This Thursday, the United Nations’ Human Rights Council will convene an emergency special session at the request of Germany and Iceland to discuss widespread human rights violations in Iran, where three months of anti-regime protests have resulted in over 400 killed and nearly 17,000 arrested by Islamic Republic security forces. U.N. member states should do something different this time: they should affirm the right of the Iranian people to freely choose their leaders.

The United Nations has monitored the deplorable human rights conditions in Iran on and off since the 1979 Islamic revolution. In 2011, it re-established a mandate for a U.N. special rapporteur after the Iranian regime quelled the Green Movement protests. U.N. resolutions since the 1980s have collectively presented a devastating catalogue of regime crimes and abuses, ending with calls on the government to do better. But over the years, the world has missed successive opportunities to use this multilateral agenda to build pressure on the theocratic Iranian government for democratic change, pinning hopes instead on a nuclear deal and on moderate forces inside the regime taking over. Most notably, when 1,500 protesters were killed by the authorities in November 2019, the U.N. failed to act.

With a renewed Transatlantic partnership committed to confronting authoritarianism, the United States and Europe should take the multilateral coalition they built at the U.N. to defend Ukraine and use it to mobilize the world to support freedom and democracy in Iran. There seems no better time to reverse the 16 years of consecutive democratic decline around the world by focusing on counteracting the threatening dictators in Moscow and Tehran. Human rights experts are calling for a resolution in Geneva this week that would establish an accountability mechanism for Iran to investigate and preserve evidence about the crimes committed by the Islamic Republic. This evidence would be used for prosecutions in national and international courts. This is critical, but it’s not enough.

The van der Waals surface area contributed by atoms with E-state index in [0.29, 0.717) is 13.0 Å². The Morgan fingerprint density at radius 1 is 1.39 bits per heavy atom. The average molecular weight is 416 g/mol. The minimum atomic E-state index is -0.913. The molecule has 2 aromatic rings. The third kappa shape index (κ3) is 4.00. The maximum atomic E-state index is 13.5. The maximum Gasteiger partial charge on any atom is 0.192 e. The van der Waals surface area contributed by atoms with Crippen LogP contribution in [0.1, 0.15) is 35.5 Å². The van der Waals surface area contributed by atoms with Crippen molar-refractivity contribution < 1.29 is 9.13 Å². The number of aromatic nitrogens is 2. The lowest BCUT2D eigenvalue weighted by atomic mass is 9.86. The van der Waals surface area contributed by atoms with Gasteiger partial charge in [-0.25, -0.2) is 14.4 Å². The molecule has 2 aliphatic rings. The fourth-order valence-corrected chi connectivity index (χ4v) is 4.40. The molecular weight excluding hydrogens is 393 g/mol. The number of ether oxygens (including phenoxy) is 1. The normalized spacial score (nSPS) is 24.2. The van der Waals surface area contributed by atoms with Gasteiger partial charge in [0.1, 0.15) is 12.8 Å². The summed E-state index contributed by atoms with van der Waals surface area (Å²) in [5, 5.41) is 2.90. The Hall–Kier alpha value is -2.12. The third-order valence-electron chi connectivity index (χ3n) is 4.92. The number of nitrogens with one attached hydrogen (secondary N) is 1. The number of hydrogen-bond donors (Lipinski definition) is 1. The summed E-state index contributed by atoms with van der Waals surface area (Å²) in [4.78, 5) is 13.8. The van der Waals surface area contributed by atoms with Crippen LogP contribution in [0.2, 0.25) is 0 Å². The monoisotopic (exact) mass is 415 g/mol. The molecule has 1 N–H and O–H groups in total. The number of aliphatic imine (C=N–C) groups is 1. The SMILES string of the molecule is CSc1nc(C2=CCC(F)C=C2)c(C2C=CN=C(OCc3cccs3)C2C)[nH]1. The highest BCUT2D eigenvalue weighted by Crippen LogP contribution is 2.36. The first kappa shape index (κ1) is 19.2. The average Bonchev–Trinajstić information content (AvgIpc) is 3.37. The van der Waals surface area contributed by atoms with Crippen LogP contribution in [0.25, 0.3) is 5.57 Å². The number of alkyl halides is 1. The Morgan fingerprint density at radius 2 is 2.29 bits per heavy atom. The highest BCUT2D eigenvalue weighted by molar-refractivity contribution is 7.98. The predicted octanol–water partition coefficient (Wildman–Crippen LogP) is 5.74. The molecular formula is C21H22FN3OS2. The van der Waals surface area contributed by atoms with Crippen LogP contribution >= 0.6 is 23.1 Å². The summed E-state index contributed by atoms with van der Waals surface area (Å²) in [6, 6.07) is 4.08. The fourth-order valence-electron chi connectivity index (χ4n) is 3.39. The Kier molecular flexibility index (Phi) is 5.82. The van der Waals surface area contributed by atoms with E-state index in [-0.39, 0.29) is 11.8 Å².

Also not enough are sanctions and condemnations. These acts have not changed the regime’s behavior. It’s time for clarity, courage, and real leadership. It’s time for U.S. President Joe Biden, other democratic heads of state, the U.N. secretary general, and U.N. bodies to declare support for what the U.N. Charter states the Iranian people are entitled to: equality, self-determination, and a freely chosen government. It’s time to meet with credible opposition leaders and to take all the steps necessary to pressure the regime to release Iranian dissidents imprisoned inside the country. 

Ultimately, Iranians are seeking a future without the Islamic Republic in it. Protest slogans are clear: “Down with the dictator” and “Women, life, freedom.” This nation wants an end to gender apartheid. Iranians want a “normal government,” one that delivers justice, equality, and political and social freedoms. They want their government to reflect Iran’s national and regional cultures, which have been suppressed by the tyranny of the Islamic Republic. They are also calling for those of us on the outside to be their voice and help in any way we can.